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I know it’s a little early to be thinking about lawn care, but spring will be here before we know it, and some of us will be in the market for new lawnmowers.

One terrific — and easy — way to reduce your environmental impact and save a lot of money is to use an old-fashioned reel mower instead of a gas-powered mower.

Contrary to popular belief, a properly maintained reel mower is a delight to use. Lightweight, quiet, and efficient, they use no gas, require no effort to start, can be used without remorse on ozone alert days, and are much safer than gas-powered mowers, as the blades work in only one direction, making it virtually impossible to cut yourself while mowing.

A decent reel mower can be had for less than $100 at most hardware stores. (If the big boxes don’t carry them, try your local mom-and-pop.) Try to find one with a U-shaped handle, rather than a T or Y-shaped handle, as they tend to hold up better.

The biggest complaint I hear about reel mowers is that they are hard to push. This is true of dull mowers, but it’s a non-issue if you keep the blades sharp. If the mower starts getting a little balky, simply use a kit (available online for $25 to $30) to sharpen the blades.

You’ll also want to be aware that reel mowers are not good at handling very tall grass, so don’t neglect the lawn for three weeks and then expect your reel mower to do the work of a sling blade.

If you want to save clippings to use in your compost pile, many models come with grass catchers, which can also be purchased separately for around $30 apiece.

It’s been our experience that you can get about three seasons out of a reel mower before the gears start to wear out, although this obviously will depend on the size of your yard and how often you mow it.

I’m not sure I’d want to use a reel mower on a large property, but for a typical suburban backyard, I consider it an ideal tool.

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Here is a quick, free way to eliminate tiny drafts around the house. I learned it from my mom when I was about 4, and I’ve never forgotten it:

1. Save the polystyrene trays that are used to package meat, mushrooms, and other foods. (Polystyrene egg carton lids will work for this purpose.)
2. Take the plastic cover off an electrical outlet.
3. Use the cover as a pattern to make a polystyrene cutout the same shape and size as the cover.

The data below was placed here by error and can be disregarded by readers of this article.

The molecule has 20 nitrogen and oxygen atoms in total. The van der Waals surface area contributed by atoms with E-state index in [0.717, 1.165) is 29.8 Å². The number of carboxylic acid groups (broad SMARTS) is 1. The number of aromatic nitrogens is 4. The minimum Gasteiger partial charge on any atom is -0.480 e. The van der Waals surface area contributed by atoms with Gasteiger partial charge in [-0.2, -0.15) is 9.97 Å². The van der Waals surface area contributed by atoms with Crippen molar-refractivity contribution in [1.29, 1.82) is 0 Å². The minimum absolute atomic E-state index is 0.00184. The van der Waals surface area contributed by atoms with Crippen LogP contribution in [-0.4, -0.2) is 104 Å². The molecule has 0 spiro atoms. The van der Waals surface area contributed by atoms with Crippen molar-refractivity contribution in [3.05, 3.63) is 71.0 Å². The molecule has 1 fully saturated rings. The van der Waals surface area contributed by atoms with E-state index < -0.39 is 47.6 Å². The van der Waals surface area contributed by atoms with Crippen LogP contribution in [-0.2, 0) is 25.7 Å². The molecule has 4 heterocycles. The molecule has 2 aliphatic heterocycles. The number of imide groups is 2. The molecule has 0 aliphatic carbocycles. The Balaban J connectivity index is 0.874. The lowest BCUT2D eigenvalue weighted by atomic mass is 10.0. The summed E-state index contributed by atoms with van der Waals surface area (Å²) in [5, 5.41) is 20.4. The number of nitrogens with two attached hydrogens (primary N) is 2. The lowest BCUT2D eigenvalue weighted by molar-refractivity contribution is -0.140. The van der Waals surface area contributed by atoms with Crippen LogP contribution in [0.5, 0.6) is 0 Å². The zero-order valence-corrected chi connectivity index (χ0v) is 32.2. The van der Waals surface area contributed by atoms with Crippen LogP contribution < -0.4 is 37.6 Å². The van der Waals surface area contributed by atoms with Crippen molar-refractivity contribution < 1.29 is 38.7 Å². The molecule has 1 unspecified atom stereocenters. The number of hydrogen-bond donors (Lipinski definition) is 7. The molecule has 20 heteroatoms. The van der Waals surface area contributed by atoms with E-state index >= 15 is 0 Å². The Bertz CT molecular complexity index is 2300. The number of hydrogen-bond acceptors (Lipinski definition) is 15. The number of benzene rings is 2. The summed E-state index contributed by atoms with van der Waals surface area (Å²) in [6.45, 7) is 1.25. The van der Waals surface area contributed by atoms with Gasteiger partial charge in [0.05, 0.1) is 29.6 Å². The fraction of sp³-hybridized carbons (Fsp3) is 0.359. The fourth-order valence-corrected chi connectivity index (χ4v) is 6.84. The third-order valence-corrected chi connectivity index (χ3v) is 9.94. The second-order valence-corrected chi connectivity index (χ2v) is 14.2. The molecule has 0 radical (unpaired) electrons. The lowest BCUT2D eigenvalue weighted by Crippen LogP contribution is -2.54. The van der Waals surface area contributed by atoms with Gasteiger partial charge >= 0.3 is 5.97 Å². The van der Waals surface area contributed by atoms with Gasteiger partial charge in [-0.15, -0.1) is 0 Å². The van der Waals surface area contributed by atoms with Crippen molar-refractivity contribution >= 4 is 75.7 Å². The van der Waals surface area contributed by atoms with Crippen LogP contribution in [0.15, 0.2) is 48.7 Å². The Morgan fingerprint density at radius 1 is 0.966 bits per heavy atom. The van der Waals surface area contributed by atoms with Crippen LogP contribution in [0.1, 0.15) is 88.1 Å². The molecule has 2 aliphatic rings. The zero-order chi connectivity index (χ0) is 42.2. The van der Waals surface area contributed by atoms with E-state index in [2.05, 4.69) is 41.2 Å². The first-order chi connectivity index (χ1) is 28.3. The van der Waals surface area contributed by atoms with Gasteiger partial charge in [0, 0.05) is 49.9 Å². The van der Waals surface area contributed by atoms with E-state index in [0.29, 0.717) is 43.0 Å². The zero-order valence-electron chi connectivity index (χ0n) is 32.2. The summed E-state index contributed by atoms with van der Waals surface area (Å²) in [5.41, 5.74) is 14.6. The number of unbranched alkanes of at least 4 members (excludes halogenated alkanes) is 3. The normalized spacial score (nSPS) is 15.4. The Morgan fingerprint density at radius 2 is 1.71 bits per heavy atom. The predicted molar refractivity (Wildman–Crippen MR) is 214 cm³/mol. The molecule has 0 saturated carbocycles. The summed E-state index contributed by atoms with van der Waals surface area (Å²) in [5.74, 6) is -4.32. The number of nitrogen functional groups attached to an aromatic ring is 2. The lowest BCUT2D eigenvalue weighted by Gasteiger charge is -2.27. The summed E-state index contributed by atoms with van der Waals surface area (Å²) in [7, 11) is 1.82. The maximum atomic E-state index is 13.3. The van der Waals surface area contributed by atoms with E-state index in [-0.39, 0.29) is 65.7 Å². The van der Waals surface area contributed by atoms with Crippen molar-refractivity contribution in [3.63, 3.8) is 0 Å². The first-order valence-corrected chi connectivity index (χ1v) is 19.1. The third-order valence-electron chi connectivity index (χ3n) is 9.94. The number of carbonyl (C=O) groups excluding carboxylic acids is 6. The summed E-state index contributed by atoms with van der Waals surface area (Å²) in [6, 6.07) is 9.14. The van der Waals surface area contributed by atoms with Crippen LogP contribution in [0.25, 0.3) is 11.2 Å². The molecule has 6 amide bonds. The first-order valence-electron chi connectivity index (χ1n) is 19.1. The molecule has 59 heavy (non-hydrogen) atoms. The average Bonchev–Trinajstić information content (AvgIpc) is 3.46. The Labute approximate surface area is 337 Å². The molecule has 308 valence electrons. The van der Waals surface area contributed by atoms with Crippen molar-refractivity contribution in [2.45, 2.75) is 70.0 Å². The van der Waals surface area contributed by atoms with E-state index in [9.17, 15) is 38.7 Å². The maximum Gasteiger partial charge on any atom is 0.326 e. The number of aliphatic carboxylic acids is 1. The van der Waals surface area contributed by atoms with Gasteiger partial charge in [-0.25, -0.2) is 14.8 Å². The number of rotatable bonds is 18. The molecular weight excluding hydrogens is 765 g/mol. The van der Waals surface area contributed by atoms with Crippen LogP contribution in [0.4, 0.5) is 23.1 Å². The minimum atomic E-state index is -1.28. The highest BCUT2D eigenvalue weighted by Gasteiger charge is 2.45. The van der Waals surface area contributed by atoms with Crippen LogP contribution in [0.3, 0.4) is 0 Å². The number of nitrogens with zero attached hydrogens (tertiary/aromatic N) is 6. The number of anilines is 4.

4. Put the cover back on the outlet, wedging the polystyrene cutout between the cover and the wall.

Do this on all your outlets — especially those on exterior walls — to help reduce heat loss.

This seems insignificant, but it really helps, it doesn’t cost anything, and it’s an easy way to recycle polystyrene that otherwise would end up in a landfill.

If you have a lot of styrofoam trays, you could even make some of these for your friends.

I took temperature readings inside and outside our passive-solar henhouse on New Year’s Day. At 2:30 in the afternoon, the outdoor air temperature was in the high 40s, the temperature in the sunshine on the ground in front of the henhouse was 61, and the temperature inside the henhouse was 72.

Getting the hens out of the chicken tractor and into the new structure was something of a trick. We were using pavers to hold the door shut, and our barred Rock, Solitaire, proved much stronger and much more willing to squeeze through a small space than we’d expected. We’d put Solitaire into the henhouse, carefully secure the door, and as soon as we turned our backs, she’d come sauntering back out the side. It was pretty funny. We finally gave up on the pavers and used a couple of big logs from the woodpile to hold the door shut, which worked a lot better.

Once the girls were back together, they calmed down and quit trying to sneak out. The quarters were a little tight, and I don’t think they liked being walled in like that — after all, they’re used to being outdoors — but their temporary home did a good job of protecting them from the elements when temperatures dropped into the teens for a couple of nights, and I slept better knowing my girls were safe and warm, even if they weren’t very happy with me.

Emily